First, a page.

note: a version has been put into Saxo with all corresponding hyperlinks … art has been emailed in
They called it “L.A. Pocalypse.”
Converting the guts of an abused and abandoned former shopping mall in Hawthorne, with all its graffiti tagging, leaking roof and other sketchy surrounding, a quaint “Mad Max”-type TV venue was all there and more for the Drone Racing League.
It was a setting better suited for a secret fight club instead of a half-dozen freaks and geeks with goggles and customized sweat shirts with their handle names across the front, fighting it out with controllers of souped-up prop-driven remote-control machines that zipped through old storefronts and escalators in 90 mph clips.
These were neon fireflies on steroids navigating an agility course that went in and around replicas of an L.A. freeway sign and the iconic Santa Monica pier entrance arch added for character.
As a studio audience was also on hand to root, ESPN saw the seeds planted.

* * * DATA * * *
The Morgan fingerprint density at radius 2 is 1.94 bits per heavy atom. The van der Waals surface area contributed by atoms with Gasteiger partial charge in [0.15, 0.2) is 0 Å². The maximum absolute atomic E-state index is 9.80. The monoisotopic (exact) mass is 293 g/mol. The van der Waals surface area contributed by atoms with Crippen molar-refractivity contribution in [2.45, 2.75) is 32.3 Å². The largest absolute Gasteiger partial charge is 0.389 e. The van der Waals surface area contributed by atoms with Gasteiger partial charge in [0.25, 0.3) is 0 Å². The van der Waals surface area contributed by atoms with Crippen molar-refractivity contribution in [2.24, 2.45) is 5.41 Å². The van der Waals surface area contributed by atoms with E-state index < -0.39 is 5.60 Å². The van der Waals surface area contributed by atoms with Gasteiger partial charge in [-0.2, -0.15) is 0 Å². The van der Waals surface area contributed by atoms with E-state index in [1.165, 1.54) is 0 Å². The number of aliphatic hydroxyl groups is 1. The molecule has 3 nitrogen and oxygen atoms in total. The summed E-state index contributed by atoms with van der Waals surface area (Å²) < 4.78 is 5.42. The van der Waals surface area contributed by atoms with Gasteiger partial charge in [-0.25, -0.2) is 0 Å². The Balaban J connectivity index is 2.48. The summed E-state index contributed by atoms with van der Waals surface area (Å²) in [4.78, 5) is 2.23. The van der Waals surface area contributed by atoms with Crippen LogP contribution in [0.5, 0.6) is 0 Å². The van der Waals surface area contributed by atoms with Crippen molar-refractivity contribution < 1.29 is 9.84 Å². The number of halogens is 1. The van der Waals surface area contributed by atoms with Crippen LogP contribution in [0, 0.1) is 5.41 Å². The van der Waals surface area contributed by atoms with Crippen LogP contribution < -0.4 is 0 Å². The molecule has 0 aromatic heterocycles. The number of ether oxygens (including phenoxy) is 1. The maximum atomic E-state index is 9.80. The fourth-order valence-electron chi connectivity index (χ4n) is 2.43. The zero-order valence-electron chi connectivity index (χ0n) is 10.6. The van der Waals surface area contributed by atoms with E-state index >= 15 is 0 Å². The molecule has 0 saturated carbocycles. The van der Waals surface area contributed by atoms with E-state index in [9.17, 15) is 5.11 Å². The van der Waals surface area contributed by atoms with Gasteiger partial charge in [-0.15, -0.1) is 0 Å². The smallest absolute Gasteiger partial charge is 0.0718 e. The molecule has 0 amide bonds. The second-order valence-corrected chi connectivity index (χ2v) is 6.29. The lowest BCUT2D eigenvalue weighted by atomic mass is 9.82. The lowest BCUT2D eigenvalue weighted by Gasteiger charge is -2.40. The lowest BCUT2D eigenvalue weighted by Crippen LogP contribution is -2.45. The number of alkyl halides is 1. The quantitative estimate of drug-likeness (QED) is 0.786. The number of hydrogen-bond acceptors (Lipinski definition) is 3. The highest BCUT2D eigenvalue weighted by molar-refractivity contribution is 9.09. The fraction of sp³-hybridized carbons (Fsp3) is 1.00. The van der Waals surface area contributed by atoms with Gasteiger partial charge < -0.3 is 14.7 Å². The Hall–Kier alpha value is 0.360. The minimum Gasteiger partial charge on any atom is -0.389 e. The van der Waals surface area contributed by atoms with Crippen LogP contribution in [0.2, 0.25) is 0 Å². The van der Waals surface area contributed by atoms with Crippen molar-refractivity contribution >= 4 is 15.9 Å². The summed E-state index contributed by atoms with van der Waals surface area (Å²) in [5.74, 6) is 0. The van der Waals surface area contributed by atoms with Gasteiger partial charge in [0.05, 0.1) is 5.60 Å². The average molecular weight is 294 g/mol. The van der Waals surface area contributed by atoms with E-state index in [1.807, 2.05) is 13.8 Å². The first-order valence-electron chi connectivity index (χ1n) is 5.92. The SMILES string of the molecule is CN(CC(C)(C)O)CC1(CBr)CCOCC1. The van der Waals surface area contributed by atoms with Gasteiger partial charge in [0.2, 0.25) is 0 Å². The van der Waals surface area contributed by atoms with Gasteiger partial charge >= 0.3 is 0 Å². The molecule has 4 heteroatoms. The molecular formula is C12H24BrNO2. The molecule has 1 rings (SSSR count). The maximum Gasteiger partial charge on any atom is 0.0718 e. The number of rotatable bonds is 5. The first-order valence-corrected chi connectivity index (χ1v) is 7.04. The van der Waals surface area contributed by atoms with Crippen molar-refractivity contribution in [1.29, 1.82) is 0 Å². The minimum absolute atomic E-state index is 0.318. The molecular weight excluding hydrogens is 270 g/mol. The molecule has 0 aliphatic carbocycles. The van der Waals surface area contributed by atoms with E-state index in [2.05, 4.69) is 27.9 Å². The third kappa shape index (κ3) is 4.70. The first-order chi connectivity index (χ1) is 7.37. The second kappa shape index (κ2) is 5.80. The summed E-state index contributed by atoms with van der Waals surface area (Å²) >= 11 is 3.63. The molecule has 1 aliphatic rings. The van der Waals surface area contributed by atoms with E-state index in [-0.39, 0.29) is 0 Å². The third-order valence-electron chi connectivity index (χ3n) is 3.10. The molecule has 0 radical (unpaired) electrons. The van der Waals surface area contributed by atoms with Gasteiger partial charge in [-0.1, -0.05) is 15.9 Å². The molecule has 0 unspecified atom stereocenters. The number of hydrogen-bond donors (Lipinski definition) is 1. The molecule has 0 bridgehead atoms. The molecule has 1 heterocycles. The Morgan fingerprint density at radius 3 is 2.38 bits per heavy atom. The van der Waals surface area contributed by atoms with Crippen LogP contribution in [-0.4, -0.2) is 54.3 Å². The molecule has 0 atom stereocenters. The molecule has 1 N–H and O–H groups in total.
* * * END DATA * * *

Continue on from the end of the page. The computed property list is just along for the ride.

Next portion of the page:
That show was one of the highlights during the first season of the DRL on the World Wide Leader that once began with teaching Aussie Rules Football and decades later continues to push the definition of athletics and amusement with competitive eating, poker and the Spelling Bee.
Penetrating into esports-type territory with something that looks like a cross between BattleBots and “Star Wars” Phantom Menace pod racing, the DRL regenerated this past week with a second run on ESPN that will go through a six city, 12-episode journey leading to championship in London in late July. Craig Hummer, the former marathon swimmer and triathlete who always seems to get the call for extreme-type sports, is the play-by-play man giving it more TV legitimacy.
Last fall’s first season was mostly an ESPN3 online venture, repackaged as an occasional ESPN TV show. Replays of that as well as everything this second season may be more friendly to those who use ESPN On Demand on whatever platform most comfortable. The…